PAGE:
Lombard Street in San Francisco
Serpentine road on Russian Hill
The well-known, winding part of Lombard Street, which runs through San Francisco, is on Russian Hill, between Hyde Street and Leavenworth Street. As a popular street and photo motif for tourists, it is one of the busiest streets in the coastal metropolis on San Francisco Bay. Not to the delight of local residents. The entire Lombard Street in San Francisco runs from Presidio to Telegraph Hill, crossing the metropolitan area of San Francisco. The gradient is 16º. Before the road was reconstructed in 1922-1923, the gradient was as much as 27º.
San Francisco – green, heavily trafficked serpentine Lombard Street
Torment for local residents – fun for tourists
Up to 350 vehicles per hour crawl down the serpentine road. On a length of 145 meters there are really tight curves to overcome. The road will be temporarily closed to non-residents to give the stressed residents a little more peace. There have also been accidents on Lombard Street’s single lane zigzag lane. Careless tourists, mostly taking photos, stayed illegally on the road.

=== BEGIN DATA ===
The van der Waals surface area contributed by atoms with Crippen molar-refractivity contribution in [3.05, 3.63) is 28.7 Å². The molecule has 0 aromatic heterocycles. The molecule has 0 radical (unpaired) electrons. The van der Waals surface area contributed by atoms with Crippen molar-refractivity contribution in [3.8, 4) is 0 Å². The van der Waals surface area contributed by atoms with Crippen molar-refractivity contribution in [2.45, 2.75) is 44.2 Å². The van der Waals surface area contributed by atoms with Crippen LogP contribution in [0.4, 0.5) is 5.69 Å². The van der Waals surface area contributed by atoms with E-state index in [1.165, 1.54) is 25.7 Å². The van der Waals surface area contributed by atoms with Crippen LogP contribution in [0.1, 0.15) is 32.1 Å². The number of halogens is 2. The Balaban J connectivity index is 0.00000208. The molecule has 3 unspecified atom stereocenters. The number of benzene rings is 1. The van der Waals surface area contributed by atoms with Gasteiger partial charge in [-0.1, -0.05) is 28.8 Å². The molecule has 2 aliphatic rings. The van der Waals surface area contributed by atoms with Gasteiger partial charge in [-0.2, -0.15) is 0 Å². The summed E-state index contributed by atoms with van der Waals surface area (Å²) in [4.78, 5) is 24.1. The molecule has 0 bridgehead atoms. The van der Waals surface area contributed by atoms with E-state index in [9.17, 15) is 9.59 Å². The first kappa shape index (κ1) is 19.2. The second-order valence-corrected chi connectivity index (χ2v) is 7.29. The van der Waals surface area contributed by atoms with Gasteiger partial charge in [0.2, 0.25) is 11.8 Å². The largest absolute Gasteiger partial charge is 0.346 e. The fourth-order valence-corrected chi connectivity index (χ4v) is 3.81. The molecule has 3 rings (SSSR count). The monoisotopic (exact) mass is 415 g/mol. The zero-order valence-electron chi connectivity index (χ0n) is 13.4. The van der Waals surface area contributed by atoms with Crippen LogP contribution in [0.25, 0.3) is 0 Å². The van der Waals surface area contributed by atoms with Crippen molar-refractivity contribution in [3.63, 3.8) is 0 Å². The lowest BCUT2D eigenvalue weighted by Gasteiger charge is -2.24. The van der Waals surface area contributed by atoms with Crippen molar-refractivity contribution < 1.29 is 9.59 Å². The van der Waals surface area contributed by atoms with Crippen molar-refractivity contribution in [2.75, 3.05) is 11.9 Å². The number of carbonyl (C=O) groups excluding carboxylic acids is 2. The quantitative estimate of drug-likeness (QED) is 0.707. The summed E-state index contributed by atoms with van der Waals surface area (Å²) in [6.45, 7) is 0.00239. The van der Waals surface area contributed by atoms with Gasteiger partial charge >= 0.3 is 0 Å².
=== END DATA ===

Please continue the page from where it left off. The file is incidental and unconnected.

With the tin box through the sea of flowers
The spaces between the serpentines of the famous Lombard Street are regularly planted with blooming flowers. In spring and summer, the street is framed by a veritable sea of flowers. There are trees along the side of the road on one side, which gives a green touch to the winding road. Lombard Street leads to the Golden Gate Bridge as it continues.
Tin box to tin box on Lombard Street
Very short and curvaceous
The cobbled Lombard Street was built in its current form in 1922-1923 because the previous street was simply too steep to drive or walk. Consider that the road previously led straight up the mountain. The most famous section of the road is 145 meters long with eight full curves. Pedestrians can pass the downhill one-way street by means of stairs on either side of the street. Lombard Street is probably one of the most famous streets in San Francisco today, but it is not the steepest. There are much steeper streets in San Francisco.